I’ve been creating, consuming and serving limoncello over a decade, and I’ve even visited Italy to see how the locals serve limoncello (that wasn’t the ONLY reason for my visit, but still). So I can give you a pretty definitive answer on how best to serve and drink limoncello.
Straight and ice-cold, directly into a shot glass is how you serve limoncello. Limoncello served at freezing temperatures is more viscous (syrup-y) than at room temperature. Because it warms quickly, it’s best to serve it in small portions such as a shot glass. Below are some other key tips.
That said, you probably want to appear suave and worldly to you friends, and that’s why you’re searching for this info. No judgment—I like to appear suave and worldly myself. So those guidelines above are the basics, but let’s expand a bit to kick it up a notch and really impress your pals.
I’ll be the first to admit that most of my early limoncello experiments were conducted with recycled liquor bottles and swing cap bottles I bought on the cheap. In fact, there’s plenty of photographic evidence of this on the site so I wouldn’t get far denying it. That’s fine for experimentation. But when it comes time to pour for your friends, you want it to be from a proper bottle.
If you bought your limoncello at the store, you pretty much have this whipped. Most store-bought bottles are fairly attractive and many have the frosted appearance that I prefer. But if you are making your own limoncello at home, you need to seek out some nice bottles of the same sort.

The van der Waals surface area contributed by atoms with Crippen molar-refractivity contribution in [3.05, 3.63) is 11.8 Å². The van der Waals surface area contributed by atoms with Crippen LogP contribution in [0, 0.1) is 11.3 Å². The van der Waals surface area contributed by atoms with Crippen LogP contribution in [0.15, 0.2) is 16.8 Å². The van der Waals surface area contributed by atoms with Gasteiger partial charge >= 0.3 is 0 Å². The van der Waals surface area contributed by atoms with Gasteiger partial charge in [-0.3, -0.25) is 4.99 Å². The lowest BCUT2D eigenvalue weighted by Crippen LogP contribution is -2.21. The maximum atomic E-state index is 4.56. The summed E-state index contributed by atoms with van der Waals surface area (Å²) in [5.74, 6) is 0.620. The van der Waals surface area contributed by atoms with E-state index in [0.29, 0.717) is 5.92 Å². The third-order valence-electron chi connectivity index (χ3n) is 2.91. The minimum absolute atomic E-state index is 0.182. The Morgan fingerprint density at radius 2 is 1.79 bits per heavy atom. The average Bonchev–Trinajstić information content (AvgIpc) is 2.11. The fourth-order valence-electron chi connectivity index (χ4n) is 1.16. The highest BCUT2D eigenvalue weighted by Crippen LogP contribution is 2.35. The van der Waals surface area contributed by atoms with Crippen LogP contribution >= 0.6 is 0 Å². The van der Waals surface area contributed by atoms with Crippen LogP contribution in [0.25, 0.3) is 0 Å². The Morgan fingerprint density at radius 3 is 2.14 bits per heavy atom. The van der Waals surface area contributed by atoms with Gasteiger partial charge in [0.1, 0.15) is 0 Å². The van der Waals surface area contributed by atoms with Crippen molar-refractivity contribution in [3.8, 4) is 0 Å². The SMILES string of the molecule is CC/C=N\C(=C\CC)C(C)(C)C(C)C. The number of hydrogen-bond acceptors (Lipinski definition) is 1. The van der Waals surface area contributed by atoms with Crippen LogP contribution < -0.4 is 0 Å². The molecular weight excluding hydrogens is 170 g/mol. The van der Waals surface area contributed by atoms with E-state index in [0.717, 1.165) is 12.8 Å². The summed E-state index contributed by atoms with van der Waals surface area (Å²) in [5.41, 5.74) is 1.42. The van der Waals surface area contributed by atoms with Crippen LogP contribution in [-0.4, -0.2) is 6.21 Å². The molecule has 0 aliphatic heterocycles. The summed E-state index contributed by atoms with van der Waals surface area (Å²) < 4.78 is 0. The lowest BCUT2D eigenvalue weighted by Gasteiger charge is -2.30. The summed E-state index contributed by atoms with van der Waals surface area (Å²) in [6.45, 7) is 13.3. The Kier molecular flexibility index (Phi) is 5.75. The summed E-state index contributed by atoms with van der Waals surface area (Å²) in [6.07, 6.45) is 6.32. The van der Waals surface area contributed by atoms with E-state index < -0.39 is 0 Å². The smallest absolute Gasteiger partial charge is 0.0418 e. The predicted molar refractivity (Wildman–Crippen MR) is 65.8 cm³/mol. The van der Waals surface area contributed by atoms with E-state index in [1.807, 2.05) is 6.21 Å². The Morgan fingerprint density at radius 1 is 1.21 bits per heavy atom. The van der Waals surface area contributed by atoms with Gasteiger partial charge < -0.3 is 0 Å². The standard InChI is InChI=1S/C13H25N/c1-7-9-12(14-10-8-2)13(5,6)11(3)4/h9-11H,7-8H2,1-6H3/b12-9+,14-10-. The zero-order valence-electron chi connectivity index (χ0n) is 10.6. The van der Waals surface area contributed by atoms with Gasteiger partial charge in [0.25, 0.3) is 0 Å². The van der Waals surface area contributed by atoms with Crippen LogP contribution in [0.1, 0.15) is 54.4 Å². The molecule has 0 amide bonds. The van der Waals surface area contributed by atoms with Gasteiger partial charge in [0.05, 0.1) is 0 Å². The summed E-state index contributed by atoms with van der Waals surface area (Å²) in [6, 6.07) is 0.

There are a number of sets of limoncello glasses that are purpose built for impressing your friends with your Italian heritage or just your liqueur-savviness. If you’re deep in the weeds like I am, that’s a perfectly acceptable route to choose.
For most folks, an elegant shot glass will also do the trick. I prefer taller shot glasses that are crystal clear. They look elegant and allow you to appreciate the color of the limoncello, which is one of the factors to appreciate in this liqueur. It’s a lovely yellow color.
Lastly, the pour itself. Take the bottle directly from the freezer to pour, don’t leave it out on the counter. The character of limoncello is heavily affected by its temperature and you need it to be freezing. I like to pour slowly and from a height that appears unsafe. It’s just cooler that way.
And BOOM, you have served the perfect glass of limoncello. Cheers!
Q: Can you drink limoncello straight?
A: Yes. Drinking it straight (and straight from the freezer) is by far the most common and preferred way to consume limoncello. Limoncello is considered a digestif (after-dinner drink), thought to aid digestion. It is much sweeter and generally lower in alcohol content than hard alcohols like vodka or whiskey.
Q: Can you drink limoncello on the rocks (with ice)?
A: You can do this—I have done it many times—but there are some caveats. I sometimes drink limoncello on the rocks to keep it ice cold for longer once it exits the freezer. However, it usually binds the ice to the glass and if you wait too long it will of course start to dilute your carefully balanced limoncello. If you must, a better solution is to use whiskey rocks which tend to have neither of those problems.
Q: Can you serve limoncello in a beer mug?
A: No. That is absolutely forbidden for a number of reasons. I can’t even believe you asked.